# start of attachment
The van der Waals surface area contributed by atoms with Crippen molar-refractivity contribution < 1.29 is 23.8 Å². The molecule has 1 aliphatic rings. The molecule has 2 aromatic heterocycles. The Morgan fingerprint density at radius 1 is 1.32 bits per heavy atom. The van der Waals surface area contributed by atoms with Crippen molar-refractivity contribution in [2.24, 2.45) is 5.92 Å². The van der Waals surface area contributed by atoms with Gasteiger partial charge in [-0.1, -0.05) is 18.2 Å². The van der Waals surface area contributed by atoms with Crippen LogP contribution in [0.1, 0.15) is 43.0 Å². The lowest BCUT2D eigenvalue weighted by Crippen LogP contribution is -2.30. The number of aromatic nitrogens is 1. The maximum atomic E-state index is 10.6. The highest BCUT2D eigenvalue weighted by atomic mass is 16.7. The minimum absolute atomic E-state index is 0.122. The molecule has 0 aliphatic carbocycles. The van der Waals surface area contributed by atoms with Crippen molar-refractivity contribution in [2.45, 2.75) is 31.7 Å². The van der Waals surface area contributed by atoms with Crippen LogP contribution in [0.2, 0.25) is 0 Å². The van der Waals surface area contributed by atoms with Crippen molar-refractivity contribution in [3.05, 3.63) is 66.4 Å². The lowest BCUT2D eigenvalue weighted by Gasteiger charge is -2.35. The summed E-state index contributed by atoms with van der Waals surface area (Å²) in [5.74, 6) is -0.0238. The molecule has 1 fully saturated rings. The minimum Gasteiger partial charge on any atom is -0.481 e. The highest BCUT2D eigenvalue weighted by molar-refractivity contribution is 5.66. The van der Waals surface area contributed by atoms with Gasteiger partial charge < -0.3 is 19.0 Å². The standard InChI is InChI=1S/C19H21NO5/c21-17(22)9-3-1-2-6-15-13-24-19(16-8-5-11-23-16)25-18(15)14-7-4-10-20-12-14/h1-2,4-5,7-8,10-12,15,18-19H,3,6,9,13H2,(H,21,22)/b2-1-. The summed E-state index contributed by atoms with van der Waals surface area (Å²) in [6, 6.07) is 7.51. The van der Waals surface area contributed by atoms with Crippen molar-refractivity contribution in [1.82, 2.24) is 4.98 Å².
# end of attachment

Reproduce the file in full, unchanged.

The van der Waals surface area contributed by atoms with Crippen molar-refractivity contribution < 1.29 is 23.8 Å². The molecule has 1 aliphatic rings. The molecule has 2 aromatic heterocycles. The Morgan fingerprint density at radius 1 is 1.32 bits per heavy atom. The van der Waals surface area contributed by atoms with Crippen molar-refractivity contribution in [2.24, 2.45) is 5.92 Å². The van der Waals surface area contributed by atoms with Gasteiger partial charge in [-0.1, -0.05) is 18.2 Å². The van der Waals surface area contributed by atoms with Crippen LogP contribution in [0.1, 0.15) is 43.0 Å². The lowest BCUT2D eigenvalue weighted by Crippen LogP contribution is -2.30. The number of aromatic nitrogens is 1. The maximum atomic E-state index is 10.6. The highest BCUT2D eigenvalue weighted by atomic mass is 16.7. The minimum absolute atomic E-state index is 0.122. The molecule has 0 aliphatic carbocycles. The van der Waals surface area contributed by atoms with Crippen molar-refractivity contribution in [2.45, 2.75) is 31.7 Å². The van der Waals surface area contributed by atoms with Crippen LogP contribution in [0.2, 0.25) is 0 Å². The van der Waals surface area contributed by atoms with Crippen molar-refractivity contribution in [3.05, 3.63) is 66.4 Å². The lowest BCUT2D eigenvalue weighted by Gasteiger charge is -2.35. The summed E-state index contributed by atoms with van der Waals surface area (Å²) in [5.74, 6) is -0.0238. The molecule has 1 fully saturated rings. The minimum Gasteiger partial charge on any atom is -0.481 e. The highest BCUT2D eigenvalue weighted by molar-refractivity contribution is 5.66. The van der Waals surface area contributed by atoms with Gasteiger partial charge < -0.3 is 19.0 Å². The standard InChI is InChI=1S/C19H21NO5/c21-17(22)9-3-1-2-6-15-13-24-19(16-8-5-11-23-16)25-18(15)14-7-4-10-20-12-14/h1-2,4-5,7-8,10-12,15,18-19H,3,6,9,13H2,(H,21,22)/b2-1-. The summed E-state index contributed by atoms with van der Waals surface area (Å²) in [6, 6.07) is 7.51. The van der Waals surface area contributed by atoms with Crippen molar-refractivity contribution in [1.82, 2.24) is 4.98 Å².